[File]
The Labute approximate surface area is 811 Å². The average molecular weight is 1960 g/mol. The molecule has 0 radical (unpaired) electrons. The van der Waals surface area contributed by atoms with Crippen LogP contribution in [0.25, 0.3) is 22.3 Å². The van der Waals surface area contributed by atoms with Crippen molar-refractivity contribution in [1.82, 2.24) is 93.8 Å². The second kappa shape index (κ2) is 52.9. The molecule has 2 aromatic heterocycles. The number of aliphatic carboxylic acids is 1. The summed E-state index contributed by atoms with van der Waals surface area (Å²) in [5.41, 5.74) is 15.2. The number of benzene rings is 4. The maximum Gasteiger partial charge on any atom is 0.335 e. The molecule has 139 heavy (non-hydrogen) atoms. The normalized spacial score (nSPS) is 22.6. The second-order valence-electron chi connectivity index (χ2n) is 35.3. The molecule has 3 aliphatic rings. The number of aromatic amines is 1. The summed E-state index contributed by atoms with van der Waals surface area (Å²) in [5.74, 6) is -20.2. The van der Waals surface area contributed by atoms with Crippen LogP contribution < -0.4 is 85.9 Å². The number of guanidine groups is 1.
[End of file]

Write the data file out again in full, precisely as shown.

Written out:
The Labute approximate surface area is 811 Å². The average molecular weight is 1960 g/mol. The molecule has 0 radical (unpaired) electrons. The van der Waals surface area contributed by atoms with Crippen LogP contribution in [0.25, 0.3) is 22.3 Å². The van der Waals surface area contributed by atoms with Crippen molar-refractivity contribution in [1.82, 2.24) is 93.8 Å². The second kappa shape index (κ2) is 52.9. The molecule has 2 aromatic heterocycles. The number of aliphatic carboxylic acids is 1. The summed E-state index contributed by atoms with van der Waals surface area (Å²) in [5.41, 5.74) is 15.2. The number of benzene rings is 4. The maximum Gasteiger partial charge on any atom is 0.335 e. The molecule has 139 heavy (non-hydrogen) atoms. The normalized spacial score (nSPS) is 22.6. The second-order valence-electron chi connectivity index (χ2n) is 35.3. The molecule has 3 aliphatic rings. The number of aromatic amines is 1. The summed E-state index contributed by atoms with van der Waals surface area (Å²) in [5.74, 6) is -20.2. The van der Waals surface area contributed by atoms with Crippen LogP contribution < -0.4 is 85.9 Å². The number of guanidine groups is 1.